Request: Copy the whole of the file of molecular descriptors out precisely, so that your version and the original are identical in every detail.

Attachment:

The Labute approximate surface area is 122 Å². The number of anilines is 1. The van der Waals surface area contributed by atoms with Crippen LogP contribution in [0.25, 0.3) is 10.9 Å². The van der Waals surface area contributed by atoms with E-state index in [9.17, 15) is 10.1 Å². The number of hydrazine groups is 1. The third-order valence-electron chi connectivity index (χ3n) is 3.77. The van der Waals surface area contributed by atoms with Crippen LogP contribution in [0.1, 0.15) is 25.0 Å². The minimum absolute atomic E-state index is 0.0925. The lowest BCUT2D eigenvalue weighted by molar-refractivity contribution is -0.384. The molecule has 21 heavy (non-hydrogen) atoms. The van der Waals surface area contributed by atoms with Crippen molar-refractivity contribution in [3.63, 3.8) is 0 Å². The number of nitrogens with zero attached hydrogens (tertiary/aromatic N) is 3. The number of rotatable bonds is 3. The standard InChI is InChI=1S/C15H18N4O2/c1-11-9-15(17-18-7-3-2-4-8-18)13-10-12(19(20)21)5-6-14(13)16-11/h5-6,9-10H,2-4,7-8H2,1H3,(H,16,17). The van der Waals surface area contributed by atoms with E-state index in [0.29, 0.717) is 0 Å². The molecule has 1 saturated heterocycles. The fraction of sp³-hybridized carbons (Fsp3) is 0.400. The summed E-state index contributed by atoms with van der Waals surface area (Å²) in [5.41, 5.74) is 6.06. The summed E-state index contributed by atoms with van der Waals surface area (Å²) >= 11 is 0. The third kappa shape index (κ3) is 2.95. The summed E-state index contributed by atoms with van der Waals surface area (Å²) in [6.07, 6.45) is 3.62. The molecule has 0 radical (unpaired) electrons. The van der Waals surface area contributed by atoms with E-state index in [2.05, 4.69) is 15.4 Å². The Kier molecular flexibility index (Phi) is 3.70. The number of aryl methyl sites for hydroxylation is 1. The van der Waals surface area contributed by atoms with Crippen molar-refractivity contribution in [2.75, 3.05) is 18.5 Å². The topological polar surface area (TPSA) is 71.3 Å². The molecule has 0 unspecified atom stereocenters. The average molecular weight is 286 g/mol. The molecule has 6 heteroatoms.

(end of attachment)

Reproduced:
The Labute approximate surface area is 122 Å². The number of anilines is 1. The van der Waals surface area contributed by atoms with Crippen LogP contribution in [0.25, 0.3) is 10.9 Å². The van der Waals surface area contributed by atoms with E-state index in [9.17, 15) is 10.1 Å². The number of hydrazine groups is 1. The third-order valence-electron chi connectivity index (χ3n) is 3.77. The van der Waals surface area contributed by atoms with Crippen LogP contribution in [0.1, 0.15) is 25.0 Å². The minimum absolute atomic E-state index is 0.0925. The lowest BCUT2D eigenvalue weighted by molar-refractivity contribution is -0.384. The molecule has 21 heavy (non-hydrogen) atoms. The van der Waals surface area contributed by atoms with Crippen molar-refractivity contribution in [3.63, 3.8) is 0 Å². The number of nitrogens with zero attached hydrogens (tertiary/aromatic N) is 3. The number of rotatable bonds is 3. The standard InChI is InChI=1S/C15H18N4O2/c1-11-9-15(17-18-7-3-2-4-8-18)13-10-12(19(20)21)5-6-14(13)16-11/h5-6,9-10H,2-4,7-8H2,1H3,(H,16,17). The van der Waals surface area contributed by atoms with E-state index in [0.29, 0.717) is 0 Å². The molecule has 1 saturated heterocycles. The fraction of sp³-hybridized carbons (Fsp3) is 0.400. The summed E-state index contributed by atoms with van der Waals surface area (Å²) in [5.41, 5.74) is 6.06. The summed E-state index contributed by atoms with van der Waals surface area (Å²) >= 11 is 0. The third kappa shape index (κ3) is 2.95. The summed E-state index contributed by atoms with van der Waals surface area (Å²) in [6.07, 6.45) is 3.62. The molecule has 0 radical (unpaired) electrons. The van der Waals surface area contributed by atoms with E-state index in [2.05, 4.69) is 15.4 Å². The Kier molecular flexibility index (Phi) is 3.70. The number of aryl methyl sites for hydroxylation is 1. The van der Waals surface area contributed by atoms with Crippen molar-refractivity contribution in [2.75, 3.05) is 18.5 Å². The topological polar surface area (TPSA) is 71.3 Å². The molecule has 0 unspecified atom stereocenters. The average molecular weight is 286 g/mol. The molecule has 6 heteroatoms.